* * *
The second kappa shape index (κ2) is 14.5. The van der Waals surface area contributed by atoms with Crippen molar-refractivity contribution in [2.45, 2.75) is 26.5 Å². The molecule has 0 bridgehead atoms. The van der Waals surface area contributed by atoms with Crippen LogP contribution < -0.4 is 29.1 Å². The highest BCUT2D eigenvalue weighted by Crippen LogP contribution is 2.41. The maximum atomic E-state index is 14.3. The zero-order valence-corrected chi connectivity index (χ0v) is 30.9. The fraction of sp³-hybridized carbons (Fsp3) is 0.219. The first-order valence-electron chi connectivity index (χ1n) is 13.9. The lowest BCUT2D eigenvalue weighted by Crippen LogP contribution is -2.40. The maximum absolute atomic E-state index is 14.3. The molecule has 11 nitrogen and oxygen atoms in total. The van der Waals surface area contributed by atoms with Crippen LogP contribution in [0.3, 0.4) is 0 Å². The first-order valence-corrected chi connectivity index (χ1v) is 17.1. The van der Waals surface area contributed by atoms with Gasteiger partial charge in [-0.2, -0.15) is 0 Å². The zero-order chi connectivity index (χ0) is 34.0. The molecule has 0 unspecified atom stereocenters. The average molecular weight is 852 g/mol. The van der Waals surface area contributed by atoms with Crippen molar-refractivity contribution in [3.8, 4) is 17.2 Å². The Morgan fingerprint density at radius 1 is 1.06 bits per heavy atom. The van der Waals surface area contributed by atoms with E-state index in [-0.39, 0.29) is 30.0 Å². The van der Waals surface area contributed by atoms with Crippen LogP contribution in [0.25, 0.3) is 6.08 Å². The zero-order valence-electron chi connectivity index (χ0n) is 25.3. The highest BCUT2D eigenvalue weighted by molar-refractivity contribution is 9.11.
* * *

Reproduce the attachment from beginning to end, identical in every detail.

The second kappa shape index (κ2) is 14.5. The van der Waals surface area contributed by atoms with Crippen molar-refractivity contribution in [2.45, 2.75) is 26.5 Å². The molecule has 0 bridgehead atoms. The van der Waals surface area contributed by atoms with Crippen LogP contribution < -0.4 is 29.1 Å². The highest BCUT2D eigenvalue weighted by Crippen LogP contribution is 2.41. The maximum atomic E-state index is 14.3. The zero-order valence-corrected chi connectivity index (χ0v) is 30.9. The fraction of sp³-hybridized carbons (Fsp3) is 0.219. The first-order valence-electron chi connectivity index (χ1n) is 13.9. The lowest BCUT2D eigenvalue weighted by Crippen LogP contribution is -2.40. The maximum absolute atomic E-state index is 14.3. The molecule has 11 nitrogen and oxygen atoms in total. The van der Waals surface area contributed by atoms with Crippen LogP contribution in [0.3, 0.4) is 0 Å². The first-order valence-corrected chi connectivity index (χ1v) is 17.1. The van der Waals surface area contributed by atoms with Gasteiger partial charge in [-0.2, -0.15) is 0 Å². The zero-order chi connectivity index (χ0) is 34.0. The molecule has 0 unspecified atom stereocenters. The average molecular weight is 852 g/mol. The van der Waals surface area contributed by atoms with Crippen molar-refractivity contribution in [3.8, 4) is 17.2 Å². The Morgan fingerprint density at radius 1 is 1.06 bits per heavy atom. The van der Waals surface area contributed by atoms with E-state index in [-0.39, 0.29) is 30.0 Å². The van der Waals surface area contributed by atoms with Crippen LogP contribution in [0.25, 0.3) is 6.08 Å². The zero-order valence-electron chi connectivity index (χ0n) is 25.3. The highest BCUT2D eigenvalue weighted by molar-refractivity contribution is 9.11.